Through the agreement, both parties will jointly-develop dry feed for Atlantic bluefin from first feeding to transfer at 10kg.
In terms of actual roles, a spokesperson for the Nutreco owned company told us the feed will be developed entirely by Skretting Italy and Next Tuna will provide access to facilities for product testing as well as insight related to their RAS system design to help optimise the product.
The collaboration will also have the support of Skretting’s global network of scientific experts and research units.
“Changing up to a formulated diet for tuna in these life-start stages can provide the stable, forward-looking platform from which the whole sector can progress,” said Umberto Luzzana, marketing manager at Skretting Italy.
The global tuna market is almost entirely based on wild-catch fisheries, but Next Tuna’s ambition is to be the first company in the world to complete the reproductive cycle of the iconic Atlantic bluefin in a closed aquaculture system, doing so at a large enough scale to be commercially viable.
The startup is in the process of constructing a land-based farm at a location north of Valencia in Spain. It said the facility will draw on all of the latest scientific developments in Atlantic bluefin tuna breeding and apply them on-the-ground in a fully controlled, floating RAS production system.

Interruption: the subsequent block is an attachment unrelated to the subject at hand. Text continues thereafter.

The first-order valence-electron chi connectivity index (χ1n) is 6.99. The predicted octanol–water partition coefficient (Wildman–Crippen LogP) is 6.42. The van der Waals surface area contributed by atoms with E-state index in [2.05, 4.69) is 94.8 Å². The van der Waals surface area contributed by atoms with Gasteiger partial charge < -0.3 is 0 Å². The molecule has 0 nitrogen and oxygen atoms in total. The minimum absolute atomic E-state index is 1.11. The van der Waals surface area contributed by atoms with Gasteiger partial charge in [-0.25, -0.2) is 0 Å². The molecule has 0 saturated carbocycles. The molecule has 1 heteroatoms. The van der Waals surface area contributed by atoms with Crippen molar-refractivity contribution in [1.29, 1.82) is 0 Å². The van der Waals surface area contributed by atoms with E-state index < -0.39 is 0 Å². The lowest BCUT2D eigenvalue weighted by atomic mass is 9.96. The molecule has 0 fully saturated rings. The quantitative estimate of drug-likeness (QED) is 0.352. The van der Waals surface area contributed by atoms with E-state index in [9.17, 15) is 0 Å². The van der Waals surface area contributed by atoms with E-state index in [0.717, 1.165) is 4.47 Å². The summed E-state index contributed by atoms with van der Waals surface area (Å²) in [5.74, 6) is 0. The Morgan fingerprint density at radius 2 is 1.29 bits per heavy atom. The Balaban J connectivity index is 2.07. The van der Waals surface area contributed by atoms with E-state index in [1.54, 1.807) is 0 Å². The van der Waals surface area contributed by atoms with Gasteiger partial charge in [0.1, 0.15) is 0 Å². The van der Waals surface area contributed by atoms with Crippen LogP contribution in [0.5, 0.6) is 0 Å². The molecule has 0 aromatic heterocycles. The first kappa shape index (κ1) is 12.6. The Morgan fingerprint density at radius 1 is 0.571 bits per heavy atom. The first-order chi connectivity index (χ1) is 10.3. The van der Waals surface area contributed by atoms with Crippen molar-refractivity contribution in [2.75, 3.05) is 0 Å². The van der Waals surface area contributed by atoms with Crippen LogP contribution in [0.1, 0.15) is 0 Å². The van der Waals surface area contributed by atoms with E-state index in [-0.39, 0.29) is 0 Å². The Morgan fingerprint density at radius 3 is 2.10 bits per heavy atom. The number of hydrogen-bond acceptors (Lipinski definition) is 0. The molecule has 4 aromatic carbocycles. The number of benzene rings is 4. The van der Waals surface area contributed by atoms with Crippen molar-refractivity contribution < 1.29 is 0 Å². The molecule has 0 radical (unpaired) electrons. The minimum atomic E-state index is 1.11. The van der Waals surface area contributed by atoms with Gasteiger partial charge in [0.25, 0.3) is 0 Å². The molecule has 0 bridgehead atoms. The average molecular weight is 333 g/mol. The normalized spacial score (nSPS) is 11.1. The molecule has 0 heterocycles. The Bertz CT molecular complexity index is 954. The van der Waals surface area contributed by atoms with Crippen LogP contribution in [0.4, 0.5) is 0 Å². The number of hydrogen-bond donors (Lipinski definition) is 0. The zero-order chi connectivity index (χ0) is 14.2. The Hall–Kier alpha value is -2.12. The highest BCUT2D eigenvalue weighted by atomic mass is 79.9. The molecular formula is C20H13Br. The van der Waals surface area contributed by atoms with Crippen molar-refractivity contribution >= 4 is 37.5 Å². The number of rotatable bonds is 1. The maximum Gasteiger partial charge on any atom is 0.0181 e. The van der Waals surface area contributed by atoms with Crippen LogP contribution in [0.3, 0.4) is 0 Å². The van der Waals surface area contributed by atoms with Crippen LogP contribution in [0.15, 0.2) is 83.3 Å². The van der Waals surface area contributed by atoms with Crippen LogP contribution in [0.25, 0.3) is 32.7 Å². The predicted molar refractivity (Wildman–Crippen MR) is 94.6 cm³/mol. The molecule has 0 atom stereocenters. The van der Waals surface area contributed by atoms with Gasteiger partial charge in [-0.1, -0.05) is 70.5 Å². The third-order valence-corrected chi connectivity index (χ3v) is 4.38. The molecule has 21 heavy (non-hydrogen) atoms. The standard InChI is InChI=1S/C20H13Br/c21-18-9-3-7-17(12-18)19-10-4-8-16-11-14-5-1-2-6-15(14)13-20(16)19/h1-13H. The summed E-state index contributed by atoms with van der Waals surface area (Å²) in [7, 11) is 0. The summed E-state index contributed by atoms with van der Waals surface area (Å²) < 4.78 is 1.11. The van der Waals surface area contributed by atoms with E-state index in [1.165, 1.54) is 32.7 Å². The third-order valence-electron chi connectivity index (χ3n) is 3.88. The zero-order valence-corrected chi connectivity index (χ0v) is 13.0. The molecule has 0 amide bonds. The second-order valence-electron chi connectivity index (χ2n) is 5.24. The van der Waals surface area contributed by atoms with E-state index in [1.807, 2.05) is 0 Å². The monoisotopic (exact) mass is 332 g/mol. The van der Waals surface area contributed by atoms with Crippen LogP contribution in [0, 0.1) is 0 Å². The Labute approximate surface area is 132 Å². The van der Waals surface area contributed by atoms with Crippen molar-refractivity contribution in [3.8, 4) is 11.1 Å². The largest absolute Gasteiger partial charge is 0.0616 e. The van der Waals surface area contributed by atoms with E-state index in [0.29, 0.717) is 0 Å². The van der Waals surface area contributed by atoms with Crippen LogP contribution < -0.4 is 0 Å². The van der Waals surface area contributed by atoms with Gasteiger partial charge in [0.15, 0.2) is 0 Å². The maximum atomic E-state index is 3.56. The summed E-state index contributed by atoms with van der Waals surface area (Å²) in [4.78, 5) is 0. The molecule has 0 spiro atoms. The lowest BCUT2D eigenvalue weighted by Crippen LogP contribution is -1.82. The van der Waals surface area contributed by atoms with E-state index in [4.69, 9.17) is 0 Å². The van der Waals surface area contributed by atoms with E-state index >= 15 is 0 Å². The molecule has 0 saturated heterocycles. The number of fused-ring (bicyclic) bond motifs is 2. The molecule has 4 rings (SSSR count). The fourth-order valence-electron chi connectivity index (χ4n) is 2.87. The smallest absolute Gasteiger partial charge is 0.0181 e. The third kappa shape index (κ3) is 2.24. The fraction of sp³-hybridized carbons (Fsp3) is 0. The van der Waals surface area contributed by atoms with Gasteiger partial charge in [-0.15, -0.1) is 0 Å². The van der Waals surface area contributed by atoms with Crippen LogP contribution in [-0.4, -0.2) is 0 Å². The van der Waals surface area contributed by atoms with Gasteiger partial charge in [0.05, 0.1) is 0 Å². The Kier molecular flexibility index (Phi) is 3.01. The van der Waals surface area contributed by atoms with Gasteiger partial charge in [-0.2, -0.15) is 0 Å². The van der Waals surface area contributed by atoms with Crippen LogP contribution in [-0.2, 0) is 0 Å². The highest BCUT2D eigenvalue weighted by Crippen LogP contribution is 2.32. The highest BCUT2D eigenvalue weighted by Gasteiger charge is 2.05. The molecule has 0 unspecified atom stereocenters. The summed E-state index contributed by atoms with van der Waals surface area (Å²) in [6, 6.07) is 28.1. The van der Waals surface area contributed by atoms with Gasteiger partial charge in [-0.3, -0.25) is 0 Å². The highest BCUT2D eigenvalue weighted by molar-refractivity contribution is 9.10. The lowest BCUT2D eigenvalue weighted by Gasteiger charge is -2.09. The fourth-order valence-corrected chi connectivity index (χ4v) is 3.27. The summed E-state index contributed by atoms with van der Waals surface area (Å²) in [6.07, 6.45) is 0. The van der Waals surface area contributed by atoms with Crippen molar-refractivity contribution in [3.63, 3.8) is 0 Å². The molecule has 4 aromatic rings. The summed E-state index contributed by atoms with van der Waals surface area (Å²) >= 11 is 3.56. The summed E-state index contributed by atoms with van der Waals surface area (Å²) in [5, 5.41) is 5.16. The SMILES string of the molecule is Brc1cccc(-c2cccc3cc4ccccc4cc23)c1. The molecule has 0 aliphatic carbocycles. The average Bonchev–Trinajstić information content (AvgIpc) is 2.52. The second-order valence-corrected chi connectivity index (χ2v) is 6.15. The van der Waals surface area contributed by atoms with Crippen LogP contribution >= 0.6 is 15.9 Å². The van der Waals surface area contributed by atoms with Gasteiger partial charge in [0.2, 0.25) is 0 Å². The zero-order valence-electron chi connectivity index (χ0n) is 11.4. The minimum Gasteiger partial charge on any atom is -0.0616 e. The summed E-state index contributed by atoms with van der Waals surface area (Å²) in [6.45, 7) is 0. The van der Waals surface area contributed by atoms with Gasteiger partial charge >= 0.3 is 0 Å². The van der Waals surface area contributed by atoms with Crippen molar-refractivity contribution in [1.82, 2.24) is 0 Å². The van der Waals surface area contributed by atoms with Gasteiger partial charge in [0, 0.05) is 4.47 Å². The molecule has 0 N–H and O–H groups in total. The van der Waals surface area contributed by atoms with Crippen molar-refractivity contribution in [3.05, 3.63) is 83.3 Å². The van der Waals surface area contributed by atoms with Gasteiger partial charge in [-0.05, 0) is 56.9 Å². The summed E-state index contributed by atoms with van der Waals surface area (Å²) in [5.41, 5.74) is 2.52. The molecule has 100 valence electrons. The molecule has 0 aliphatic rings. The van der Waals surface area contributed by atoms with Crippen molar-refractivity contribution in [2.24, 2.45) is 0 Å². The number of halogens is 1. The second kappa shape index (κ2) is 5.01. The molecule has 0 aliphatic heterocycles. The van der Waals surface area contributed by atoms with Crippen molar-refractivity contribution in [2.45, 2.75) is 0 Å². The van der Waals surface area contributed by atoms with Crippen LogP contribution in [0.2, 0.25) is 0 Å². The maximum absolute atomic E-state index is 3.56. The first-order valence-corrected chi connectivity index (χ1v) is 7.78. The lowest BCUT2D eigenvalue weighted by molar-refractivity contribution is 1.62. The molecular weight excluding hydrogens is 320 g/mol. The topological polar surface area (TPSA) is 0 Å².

Commercial production is scheduled to get underway in 2024, gradually increasing to full capacity by 2028.
Pellet feed for grow out rearing
The new feed will utilize the knowledge and technologies that went into the development of MaGro, Skretting’s soft-extruded pellet feed dedicated for tuna designed to boost performance during grow out rearing. Launched in 2019, MaGro, was the result of over 20 years of dedicated R&D at the feed maker. It means that tuna farmers no longer need to follow baitfish feeding protocols during grow out feeding. This leads to reduced biosecurity risks, increased food-safety, and simplified operations; while keeping sustainability in focus, said Skretting.
Bluefin tuna are particularly fussy eaters. Previous attempts by the industry to find alternatives to baitfish feeding had failed – usually with the tuna rejecting the pellets for being too hard and unpalatable, according to the fish and shrimp feed manufacturer.
Tuna producing regions
The main tuna producing regions are Japan and the Mediterranean, according to the Skretting spokesperson.
"Japan is the only country where there is regular tuna hatchery production. Approximately 50% of the volume stocked in the net-pens is hatchery produced, while the rest is wild caught. Although the hatchery production is limited and not fully commercially established yet, it is still one step ahead from the rest of the tuna farming countries.
"In the Mediterranean, hatchery production of tuna has not been established yet. Through our collaboration with Next Tuna we aim to make it happen."